Medical Devices

Update to Healthcare Facilities and Healthcare Professionals about Heparin and Heparin-containing Medical Products

The Food and Drug Administration is summarizing important information relating to medical products that contain potentially contaminated heparin and is seeking assistance from healthcare facilities and providers in identifying and reporting adverse events related to these products.

Recommendations and Considerations

Background on heparin and heparin-containing medical products

Heparin is an anticoagulant (blood thinner) that is commonly administered intravenously or subcutaneously.  It is used in patients undergoing kidney dialysis, certain types of cardiac surgery, and treatment or prevention of other serious medical conditions, including deep venous thrombosis (DVT) and pulmonary emboli.  These products are typically sold in concentrations of 1000 U/mL or greater. Heparin lock flush solutions, which are generally used to maintain the patency of intravenous catheters and are considered to be medical devices, are manufactured at concentrations of 100 U/mL or less.

A variety of other medical devices and diagnostic products may also contain or be coated with heparin, including certain intravascular catheters, oxygenators, pumps, filters, and blood reservoirs used during cardiac procedures, vascular stents/grafts, and blood collection tubes. A list of specific medical devices containing heparin is provided at http://www.fda.gov/cdrh/safety/heparin-device-list.html. This is not an inclusive list of all firms that manufacture or distribute heparin-containing devices or a complete list of medical devices that contain or are coated with heparin. This list will be updated as additional information becomes available.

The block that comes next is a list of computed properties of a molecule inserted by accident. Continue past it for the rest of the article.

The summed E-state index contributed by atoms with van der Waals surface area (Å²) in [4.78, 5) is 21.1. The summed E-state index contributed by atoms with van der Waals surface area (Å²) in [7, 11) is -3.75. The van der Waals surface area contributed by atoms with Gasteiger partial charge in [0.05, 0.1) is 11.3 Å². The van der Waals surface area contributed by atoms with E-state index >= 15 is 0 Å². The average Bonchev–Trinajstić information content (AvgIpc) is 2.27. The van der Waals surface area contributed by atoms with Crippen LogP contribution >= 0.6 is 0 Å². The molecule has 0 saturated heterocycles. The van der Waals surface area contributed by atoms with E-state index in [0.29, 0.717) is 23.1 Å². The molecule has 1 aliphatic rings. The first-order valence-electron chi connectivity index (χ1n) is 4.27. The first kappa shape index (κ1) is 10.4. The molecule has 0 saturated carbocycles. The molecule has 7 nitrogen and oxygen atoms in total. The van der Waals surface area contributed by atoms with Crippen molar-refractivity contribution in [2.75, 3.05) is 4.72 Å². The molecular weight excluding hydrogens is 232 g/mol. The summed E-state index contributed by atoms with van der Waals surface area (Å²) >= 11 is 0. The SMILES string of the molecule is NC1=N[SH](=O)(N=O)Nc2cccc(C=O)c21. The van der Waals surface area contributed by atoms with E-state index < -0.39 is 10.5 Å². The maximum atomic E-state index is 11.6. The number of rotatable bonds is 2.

Adverse Events, Product Recalls, and FDA Actions

There has been an increase in the number of adverse events, including deaths, reported in association with the use of injectable heparin products. In particular, FDA has seen an increase in events consistent with an anaphylactic-type reaction and/or acute hypotension. Information on these events is available at http://www.fda.gov/cder/drug/infopage/heparin/adverse_events.htm. To date, o nly a small number of similar events have been reported for heparin lock flush solutions.

FDA scientists have identified a contaminant in the heparin – an oversulfated chondroitin sulfate. The contaminant mimics heparin activity so closely that it was not recognized by routine testing. FDA now has in vitro and animal data demonstrating a solid mechanistic link between the oversulfated chondroiton sulfate and the adverse events observed after bolus dosing. Our data demonstrate that the compound directly activates the kinin-kallikrein pathway in human plasma, which can lead to the generation of bradykinin (a potent vasoactive mediator) and C3a and C5a (potent anaphylatoxins). These data were recently published in the New England Journal of Medicine.